How’s this for a story:
For the past 18 months, Chris’s ex has forbidden her to see their young daughter. Not because Chris has harmed her daughter, violated any agreements or broken the law, but — as Chris sees it — because she recently completed her transition from male to female. Chris is transgender.
Since she began her transition 5 years ago, her entire family has shunned her. She’s been disinvited to Christmas, to birthday celebrations and other activities. Members of her family have verbally abused her, calling her grotesque, sick, deranged and psychotic. “If you were a real man you would have just killed yourself,” they told her.
Devastated by the lack of support from her once close-knit clan at a time of intense vulnerability, Chris did, in fact, once try to take her own life.
Today, as she struggles to regain her footing in the world, she is fighting a costly uphill court battle over her parental rights, mired in discrimination.
This may sound like rich fodder for a page-turning novel. But Chris is not a fictitious character. She’s my client. And it’s been years since I put fiction-writing aside to focus instead on bringing real-life dramas and narratives to the world not in books, but on the pages, screens and air waves of the media.
Chris has hired me to promote her children’s book, My First Red Sox Game. Stripped of all other means to communicate with her daughter, she wrote it in hopes her daughter will read it one day. It’s inspired by memories the two once shared.
Like with any other book, the backstory to My First Red Sox Game extends far beyond the plot into Chris’s personal life: her past, her pain, her dreams. To find and connect with its audiences, I need to dig into that backstory and unearth the nuggets that have news value. This means spending time getting to know Chris, hearing about her past life as a motorcycle-riding rock club owner, reading her poems and looking at family pictures. Like with creative writing, it means jotting down notes in the middle of the night when an epiphany wakes me. It means drafting, editing, cutting and pasting until the words paint a powerful and coherent picture.
Back when I was writing fiction, I was constantly plagued with a sense of futility as I went through this very same exercise. “My book.” “My story.” “My characters.” “My WIP.” These words made me cringe. While I loved the process, I couldn’t help feeling somehow at odds with the isolated, inward-focused place it came from. That anxious question writers so often ask — will anybody care? — was preceded by a particularly troublesome preposition: Why? As in, “Why will anybody care?” My outwardly-focused side — the news-junky working mom forced by her profession to be constantly tuned in to the world around her and acutely aware of the role teamwork plays in creating most things that society truly values — couldn’t help feeling, somehow…selfish. As if in choosing to pour so much energy into my passion, my fantasies, my characters (who after all, are extensions of myself), I was somehow not making the contribution that I could.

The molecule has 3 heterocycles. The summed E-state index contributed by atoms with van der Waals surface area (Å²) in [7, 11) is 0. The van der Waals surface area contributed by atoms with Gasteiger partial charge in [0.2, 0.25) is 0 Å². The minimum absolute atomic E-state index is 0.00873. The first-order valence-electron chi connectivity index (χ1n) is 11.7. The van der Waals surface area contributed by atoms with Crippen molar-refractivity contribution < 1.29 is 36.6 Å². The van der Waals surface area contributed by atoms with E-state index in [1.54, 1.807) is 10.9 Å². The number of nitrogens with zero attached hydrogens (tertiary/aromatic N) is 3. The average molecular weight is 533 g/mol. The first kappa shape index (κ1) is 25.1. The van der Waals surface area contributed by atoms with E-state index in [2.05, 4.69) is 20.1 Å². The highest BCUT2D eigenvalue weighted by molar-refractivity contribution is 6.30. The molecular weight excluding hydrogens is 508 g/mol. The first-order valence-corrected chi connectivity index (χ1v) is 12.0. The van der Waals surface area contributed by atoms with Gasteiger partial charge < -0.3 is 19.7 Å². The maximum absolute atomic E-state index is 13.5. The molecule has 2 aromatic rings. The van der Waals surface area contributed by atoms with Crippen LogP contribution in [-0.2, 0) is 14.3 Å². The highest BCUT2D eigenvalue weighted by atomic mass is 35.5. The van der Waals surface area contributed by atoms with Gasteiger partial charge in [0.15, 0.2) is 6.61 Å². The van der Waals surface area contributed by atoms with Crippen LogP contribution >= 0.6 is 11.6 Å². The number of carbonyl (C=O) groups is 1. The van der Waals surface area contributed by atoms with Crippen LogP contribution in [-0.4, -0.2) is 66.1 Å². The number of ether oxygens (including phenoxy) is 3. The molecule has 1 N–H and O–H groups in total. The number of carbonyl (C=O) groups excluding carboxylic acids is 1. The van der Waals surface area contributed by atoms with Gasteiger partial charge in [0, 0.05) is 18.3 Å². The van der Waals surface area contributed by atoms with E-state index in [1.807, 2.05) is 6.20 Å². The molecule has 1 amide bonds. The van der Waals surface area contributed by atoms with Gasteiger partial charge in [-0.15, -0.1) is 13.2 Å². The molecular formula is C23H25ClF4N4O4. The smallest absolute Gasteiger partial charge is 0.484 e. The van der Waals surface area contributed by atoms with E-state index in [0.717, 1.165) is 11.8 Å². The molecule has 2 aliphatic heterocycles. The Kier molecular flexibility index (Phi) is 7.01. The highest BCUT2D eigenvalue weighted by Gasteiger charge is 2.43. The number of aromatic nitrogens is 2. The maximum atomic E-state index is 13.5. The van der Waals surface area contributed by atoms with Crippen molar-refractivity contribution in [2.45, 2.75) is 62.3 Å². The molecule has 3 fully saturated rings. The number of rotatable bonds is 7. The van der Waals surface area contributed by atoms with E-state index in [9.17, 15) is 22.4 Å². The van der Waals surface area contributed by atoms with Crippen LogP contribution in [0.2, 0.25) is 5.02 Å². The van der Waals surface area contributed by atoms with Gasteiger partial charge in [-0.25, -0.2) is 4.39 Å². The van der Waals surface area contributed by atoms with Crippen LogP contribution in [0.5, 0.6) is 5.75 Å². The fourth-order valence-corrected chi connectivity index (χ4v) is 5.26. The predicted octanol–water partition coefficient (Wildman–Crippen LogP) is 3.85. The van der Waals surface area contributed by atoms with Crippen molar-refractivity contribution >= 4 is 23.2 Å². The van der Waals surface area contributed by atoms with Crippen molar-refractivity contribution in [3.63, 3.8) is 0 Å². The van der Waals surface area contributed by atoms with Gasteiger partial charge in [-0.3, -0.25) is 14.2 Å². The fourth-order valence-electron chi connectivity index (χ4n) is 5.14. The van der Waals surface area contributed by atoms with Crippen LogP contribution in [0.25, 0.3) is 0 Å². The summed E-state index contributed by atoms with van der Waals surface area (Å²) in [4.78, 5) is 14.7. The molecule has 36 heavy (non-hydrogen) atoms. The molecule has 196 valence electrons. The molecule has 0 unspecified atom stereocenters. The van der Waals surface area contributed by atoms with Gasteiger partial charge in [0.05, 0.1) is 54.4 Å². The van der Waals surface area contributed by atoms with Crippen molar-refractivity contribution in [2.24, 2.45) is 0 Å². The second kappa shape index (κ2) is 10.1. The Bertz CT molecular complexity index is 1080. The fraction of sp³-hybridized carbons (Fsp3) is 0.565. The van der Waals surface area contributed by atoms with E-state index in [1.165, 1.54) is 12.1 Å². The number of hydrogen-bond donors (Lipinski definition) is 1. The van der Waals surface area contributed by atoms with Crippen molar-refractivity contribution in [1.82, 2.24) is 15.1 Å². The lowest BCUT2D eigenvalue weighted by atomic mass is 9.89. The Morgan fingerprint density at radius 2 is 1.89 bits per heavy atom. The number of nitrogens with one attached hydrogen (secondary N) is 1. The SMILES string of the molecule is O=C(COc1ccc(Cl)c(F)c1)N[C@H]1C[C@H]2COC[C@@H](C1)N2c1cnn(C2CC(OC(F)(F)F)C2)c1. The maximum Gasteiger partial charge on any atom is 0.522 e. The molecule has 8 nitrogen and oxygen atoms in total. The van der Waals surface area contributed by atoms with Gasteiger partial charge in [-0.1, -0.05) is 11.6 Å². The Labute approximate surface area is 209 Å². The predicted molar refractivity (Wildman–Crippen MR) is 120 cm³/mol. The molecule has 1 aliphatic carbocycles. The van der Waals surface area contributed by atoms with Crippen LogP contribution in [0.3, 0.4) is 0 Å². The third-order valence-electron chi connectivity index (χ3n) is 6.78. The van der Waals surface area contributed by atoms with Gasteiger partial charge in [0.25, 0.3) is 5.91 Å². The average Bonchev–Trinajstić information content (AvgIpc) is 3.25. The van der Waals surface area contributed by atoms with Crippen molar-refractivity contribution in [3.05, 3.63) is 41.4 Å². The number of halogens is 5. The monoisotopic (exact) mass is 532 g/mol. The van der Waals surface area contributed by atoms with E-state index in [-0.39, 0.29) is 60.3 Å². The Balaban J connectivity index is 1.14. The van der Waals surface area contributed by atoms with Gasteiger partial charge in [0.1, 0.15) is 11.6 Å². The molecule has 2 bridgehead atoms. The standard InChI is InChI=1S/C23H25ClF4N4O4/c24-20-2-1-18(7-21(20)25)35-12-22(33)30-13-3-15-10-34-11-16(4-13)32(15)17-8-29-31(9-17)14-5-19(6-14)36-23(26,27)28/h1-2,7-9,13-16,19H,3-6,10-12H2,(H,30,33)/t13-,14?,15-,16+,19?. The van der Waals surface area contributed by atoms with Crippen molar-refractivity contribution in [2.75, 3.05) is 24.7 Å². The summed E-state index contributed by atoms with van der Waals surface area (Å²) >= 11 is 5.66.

A disappointing publishing experience and meager sales did nothing to help, despite the ability to say those self-affirming words, “my editor.”
On the other hand, the buzz of digging for news stories between the lines of someone else’s galleys and then seeing these stories published in articles or broadcast on TV is positively intoxicating. So is getting that one call from a reporter to say, “Yes!” to an idea I’ve pitched then hearing the gratitude and excitement in a client’s voice.
Words can’t describe the gratification or the depths of my own joy when authors say to me, “I can’t imagine having gone through this process without you,” or, in one particularly moving case, “You changed my life.”
A couple of weeks ago, Chris had her first press interview. I was the lucky person who got to listen in. Just arranging the interview had been an extremely emotional experience. For at least 5 years, Chris has been bursting to share her story with the world. Keeping it bottled up inside has been all the more painful and frustrating for her given the immense injustice at its core. And now, this first interview happened to be with CNN.com.
It was clear that even the reporter, Emanuella, was moved. She pressed on long after having gathered the information she needed to file her story, probing for more detail on Chris’s background. When I heard Chris getting choked up as she spoke, tears filled my eyes.
Occasionally, I still find myself scribbling notes for a potential memoir or short story. But even the delicious indulgence of journeying into my pure imagination simply can’t compare with the profound joy of making a contribution by crafting other people’s living stories into news that’s valued by consumers and can give writers an immeasurable boost — even change their lives.
It’s at moments like this that I feel I’m truly fulfilling my role as a storyteller.
Who else’s story have you told lately? How? How does it feel?